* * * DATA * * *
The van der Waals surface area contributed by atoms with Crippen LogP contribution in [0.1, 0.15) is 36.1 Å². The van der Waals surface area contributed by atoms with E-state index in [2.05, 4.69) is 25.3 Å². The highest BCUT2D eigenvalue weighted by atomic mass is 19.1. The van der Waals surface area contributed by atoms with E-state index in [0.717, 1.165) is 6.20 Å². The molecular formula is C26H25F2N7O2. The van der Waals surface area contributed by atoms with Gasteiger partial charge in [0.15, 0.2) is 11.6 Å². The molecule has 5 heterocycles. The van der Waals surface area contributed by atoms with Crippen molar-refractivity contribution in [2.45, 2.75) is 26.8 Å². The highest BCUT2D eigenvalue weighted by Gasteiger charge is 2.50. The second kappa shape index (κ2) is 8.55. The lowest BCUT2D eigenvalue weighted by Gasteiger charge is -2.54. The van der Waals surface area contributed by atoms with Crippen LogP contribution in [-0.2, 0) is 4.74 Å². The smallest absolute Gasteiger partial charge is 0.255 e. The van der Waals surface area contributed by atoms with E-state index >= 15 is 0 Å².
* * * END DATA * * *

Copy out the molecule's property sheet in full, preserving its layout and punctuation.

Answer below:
The van der Waals surface area contributed by atoms with Crippen LogP contribution in [0.1, 0.15) is 36.1 Å². The van der Waals surface area contributed by atoms with E-state index in [2.05, 4.69) is 25.3 Å². The highest BCUT2D eigenvalue weighted by atomic mass is 19.1. The van der Waals surface area contributed by atoms with E-state index in [0.717, 1.165) is 6.20 Å². The molecular formula is C26H25F2N7O2. The van der Waals surface area contributed by atoms with Gasteiger partial charge in [0.15, 0.2) is 11.6 Å². The molecule has 5 heterocycles. The van der Waals surface area contributed by atoms with Crippen molar-refractivity contribution in [2.45, 2.75) is 26.8 Å². The highest BCUT2D eigenvalue weighted by Gasteiger charge is 2.50. The second kappa shape index (κ2) is 8.55. The lowest BCUT2D eigenvalue weighted by Gasteiger charge is -2.54. The van der Waals surface area contributed by atoms with Crippen LogP contribution in [-0.2, 0) is 4.74 Å². The smallest absolute Gasteiger partial charge is 0.255 e. The van der Waals surface area contributed by atoms with E-state index >= 15 is 0 Å².